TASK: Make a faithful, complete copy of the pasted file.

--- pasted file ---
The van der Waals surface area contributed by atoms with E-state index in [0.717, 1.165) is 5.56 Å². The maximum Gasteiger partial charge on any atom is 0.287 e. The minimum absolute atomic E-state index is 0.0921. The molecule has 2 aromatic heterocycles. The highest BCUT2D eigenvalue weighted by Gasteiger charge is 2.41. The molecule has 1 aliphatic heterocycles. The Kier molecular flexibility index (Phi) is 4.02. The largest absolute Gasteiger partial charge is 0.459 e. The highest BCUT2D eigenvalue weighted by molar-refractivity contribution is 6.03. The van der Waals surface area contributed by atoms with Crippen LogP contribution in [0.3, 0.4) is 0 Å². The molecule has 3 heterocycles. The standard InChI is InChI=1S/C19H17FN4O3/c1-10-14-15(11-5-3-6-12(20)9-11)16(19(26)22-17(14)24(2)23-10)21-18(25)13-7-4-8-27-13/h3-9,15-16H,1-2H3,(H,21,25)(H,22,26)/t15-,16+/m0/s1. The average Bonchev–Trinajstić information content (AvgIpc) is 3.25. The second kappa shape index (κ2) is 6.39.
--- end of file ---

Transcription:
The van der Waals surface area contributed by atoms with E-state index in [0.717, 1.165) is 5.56 Å². The maximum Gasteiger partial charge on any atom is 0.287 e. The minimum absolute atomic E-state index is 0.0921. The molecule has 2 aromatic heterocycles. The highest BCUT2D eigenvalue weighted by Gasteiger charge is 2.41. The molecule has 1 aliphatic heterocycles. The Kier molecular flexibility index (Phi) is 4.02. The largest absolute Gasteiger partial charge is 0.459 e. The highest BCUT2D eigenvalue weighted by molar-refractivity contribution is 6.03. The van der Waals surface area contributed by atoms with Crippen LogP contribution in [0.3, 0.4) is 0 Å². The molecule has 3 heterocycles. The standard InChI is InChI=1S/C19H17FN4O3/c1-10-14-15(11-5-3-6-12(20)9-11)16(19(26)22-17(14)24(2)23-10)21-18(25)13-7-4-8-27-13/h3-9,15-16H,1-2H3,(H,21,25)(H,22,26)/t15-,16+/m0/s1. The average Bonchev–Trinajstić information content (AvgIpc) is 3.25. The second kappa shape index (κ2) is 6.39.